Log cabins have long been a symbol of American frontier spirit. They have also been a part of politics in this country. Seven early Presidents were born in log cabins. The humble structures have also been used in partisan politics, beginning in 1840 with the Whig campaign of William Henry Harrison and into the current era with the Log Cabin Republicans.
Because this is the last Sunday in June, today is National Log Cabin Day in the US. Thankfully, the focus is not so much on politics as it is about enjoying a very simple lifestyle, at least for a day. Log Cabin Day is more about spending the day at a log cabin. Some people are fortunate enough to own a small cabin. Others have reserved or otherwise rent a small log cabin at a state park. The idea is to capture a small sample of life in America when log cabins were much more common as family homes.
The log cabins I’m thinking of are not those ranch-style, luxurious log homes with large floor plans and equally large windows. Although they are beautiful homes, they do not exemplify a primitive, simple lifestyle. No, a log cabin is a simple one or one-and-a-half story dwelling, architecturally unsophisticated. The little buildings are usually constructed from round, not hand-worked, logs.
We like to think of log cabins as a North American invention, but that really isn’t so. Log cabins first appeared in the forest regions of Scandinavia and later, Eastern Europe around 3500 BCE. Many of the first log cabins were built in pre-colonial America by Swedish settlers using traditional Scandinavian techniques and styles.
The harsh northern European climates were a good match for those of Canada and mountainous portions elsewhere in North America. Their quick and simple construction made log cabins a logical, popular choice for North American settlers. They were especially well-suited to areas that experience harsh Scandinavian-like winters due to the excellent insulating qualities of solid wood.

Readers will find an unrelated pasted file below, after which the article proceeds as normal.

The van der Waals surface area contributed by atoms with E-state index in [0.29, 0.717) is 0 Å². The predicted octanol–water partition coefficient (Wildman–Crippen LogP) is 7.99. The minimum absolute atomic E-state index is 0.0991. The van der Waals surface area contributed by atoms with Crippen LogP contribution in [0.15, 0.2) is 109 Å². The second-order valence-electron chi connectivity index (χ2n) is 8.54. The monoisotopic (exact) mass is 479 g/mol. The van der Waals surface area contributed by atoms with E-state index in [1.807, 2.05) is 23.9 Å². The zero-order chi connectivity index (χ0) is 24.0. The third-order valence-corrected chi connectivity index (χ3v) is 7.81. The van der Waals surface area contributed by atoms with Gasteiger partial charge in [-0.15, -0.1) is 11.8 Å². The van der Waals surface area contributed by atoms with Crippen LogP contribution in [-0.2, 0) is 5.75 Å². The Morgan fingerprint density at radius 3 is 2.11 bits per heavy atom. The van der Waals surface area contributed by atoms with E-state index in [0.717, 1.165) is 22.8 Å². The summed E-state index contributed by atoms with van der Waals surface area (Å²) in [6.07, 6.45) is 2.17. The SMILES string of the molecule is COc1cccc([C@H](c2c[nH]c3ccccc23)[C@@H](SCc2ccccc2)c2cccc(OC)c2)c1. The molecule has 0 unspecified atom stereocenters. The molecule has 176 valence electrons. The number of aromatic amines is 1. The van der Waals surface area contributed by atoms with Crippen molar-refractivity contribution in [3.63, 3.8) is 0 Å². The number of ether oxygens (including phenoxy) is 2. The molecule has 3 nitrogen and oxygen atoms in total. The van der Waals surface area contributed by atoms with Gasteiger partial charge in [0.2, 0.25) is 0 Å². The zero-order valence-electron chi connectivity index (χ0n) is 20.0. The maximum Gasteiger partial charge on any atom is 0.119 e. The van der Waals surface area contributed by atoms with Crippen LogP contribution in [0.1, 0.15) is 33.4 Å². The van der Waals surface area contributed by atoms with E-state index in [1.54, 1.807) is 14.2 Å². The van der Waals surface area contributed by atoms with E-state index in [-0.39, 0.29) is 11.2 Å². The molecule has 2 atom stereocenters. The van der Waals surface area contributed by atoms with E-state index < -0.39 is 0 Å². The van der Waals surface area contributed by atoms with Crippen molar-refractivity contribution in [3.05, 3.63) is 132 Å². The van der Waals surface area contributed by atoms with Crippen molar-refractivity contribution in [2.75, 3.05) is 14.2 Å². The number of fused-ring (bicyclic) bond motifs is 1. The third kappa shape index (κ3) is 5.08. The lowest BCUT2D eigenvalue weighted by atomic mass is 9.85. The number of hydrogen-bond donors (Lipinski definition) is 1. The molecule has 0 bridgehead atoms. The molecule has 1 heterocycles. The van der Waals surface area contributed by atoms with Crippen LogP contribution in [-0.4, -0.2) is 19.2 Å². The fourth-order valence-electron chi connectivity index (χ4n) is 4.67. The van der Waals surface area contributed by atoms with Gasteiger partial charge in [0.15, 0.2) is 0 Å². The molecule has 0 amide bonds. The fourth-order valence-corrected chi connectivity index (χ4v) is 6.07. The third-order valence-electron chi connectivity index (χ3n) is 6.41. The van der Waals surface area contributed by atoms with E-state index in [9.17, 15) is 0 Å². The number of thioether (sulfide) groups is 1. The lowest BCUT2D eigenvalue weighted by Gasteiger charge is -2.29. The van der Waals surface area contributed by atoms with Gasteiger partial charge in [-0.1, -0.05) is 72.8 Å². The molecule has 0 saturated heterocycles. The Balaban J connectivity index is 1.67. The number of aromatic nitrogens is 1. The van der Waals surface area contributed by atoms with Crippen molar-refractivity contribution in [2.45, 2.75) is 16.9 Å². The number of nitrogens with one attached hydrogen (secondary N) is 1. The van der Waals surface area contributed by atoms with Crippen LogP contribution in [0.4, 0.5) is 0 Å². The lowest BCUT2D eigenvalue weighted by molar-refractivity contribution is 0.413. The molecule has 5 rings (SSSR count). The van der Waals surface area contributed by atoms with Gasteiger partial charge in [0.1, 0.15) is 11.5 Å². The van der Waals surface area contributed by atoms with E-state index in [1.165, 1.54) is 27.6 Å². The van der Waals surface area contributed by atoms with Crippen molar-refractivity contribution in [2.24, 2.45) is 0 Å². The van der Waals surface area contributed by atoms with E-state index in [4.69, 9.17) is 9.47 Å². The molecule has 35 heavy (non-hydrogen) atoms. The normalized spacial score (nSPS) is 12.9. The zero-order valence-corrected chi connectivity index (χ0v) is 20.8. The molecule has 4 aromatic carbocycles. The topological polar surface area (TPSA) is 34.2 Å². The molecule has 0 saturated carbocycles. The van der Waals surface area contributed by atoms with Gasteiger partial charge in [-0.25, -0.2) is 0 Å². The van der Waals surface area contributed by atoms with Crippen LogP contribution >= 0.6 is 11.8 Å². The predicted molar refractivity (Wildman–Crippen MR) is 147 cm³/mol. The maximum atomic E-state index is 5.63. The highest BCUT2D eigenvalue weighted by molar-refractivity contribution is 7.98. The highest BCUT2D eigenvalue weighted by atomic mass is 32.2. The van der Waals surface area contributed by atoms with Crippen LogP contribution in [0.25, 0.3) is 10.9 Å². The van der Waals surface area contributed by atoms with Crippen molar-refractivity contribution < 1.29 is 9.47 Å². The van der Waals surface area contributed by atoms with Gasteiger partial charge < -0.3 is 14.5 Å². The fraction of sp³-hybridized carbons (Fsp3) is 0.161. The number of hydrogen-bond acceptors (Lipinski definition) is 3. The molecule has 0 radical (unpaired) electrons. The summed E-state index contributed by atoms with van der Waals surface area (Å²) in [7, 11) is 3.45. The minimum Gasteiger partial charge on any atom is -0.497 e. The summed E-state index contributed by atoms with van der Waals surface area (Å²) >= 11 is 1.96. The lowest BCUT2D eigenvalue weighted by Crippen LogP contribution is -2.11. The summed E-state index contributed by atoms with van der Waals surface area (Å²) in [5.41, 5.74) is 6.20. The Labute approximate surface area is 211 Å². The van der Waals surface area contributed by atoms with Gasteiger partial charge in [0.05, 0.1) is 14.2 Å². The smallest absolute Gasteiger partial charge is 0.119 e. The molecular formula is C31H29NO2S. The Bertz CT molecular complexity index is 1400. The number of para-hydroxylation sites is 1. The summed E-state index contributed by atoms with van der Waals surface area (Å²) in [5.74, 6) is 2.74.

Early America’s first log cabins were erected in 1638 by Swedish settlers in New Sweden (now Delaware). Later arrivals from germanic lands and the Ukraine adapted their methods. Colonists from Great Britain did not utilize log cabin building until they learned it from the other Europeans.
Even though the vast majority of Americans do not live nor have access to simple log cabins, we still treasure them as cultural icons. Aside from modern log homes, some commercial products have long used imagery of the log cabin. In 1887, Minnesota grocer Patrick Towle began selling Log Cabin® maple syrup. He chose the name to honor Abraham Lincoln, who grew up in a log cabin. One of my favorite toys was a set of Lincoln Logs®. Many children have spent hours building log cabins and other little constructions with the small “logs”.
Because Log Cabin Day celebrates a very primal, simple lifestyle, I’m planning a day with a minimum of modern technology. Even though I’m starting the day by blogging and checking the baseball scores, I’ll be spending as much time as possible outdoors, hiking. If weather permits, I’ll spend some time near Norfolk, Nebraska’s Johnson Park log cabin. Simple, non-microwaved meals will suffice for nourishment. A book or two will provide entertainment. I hope to have plenty of time for meditation and contemplation.
I’ll be thinking of how log cabins represent both my American and my Swedish ancestry. I wish I still had my old set of Lincoln Logs®.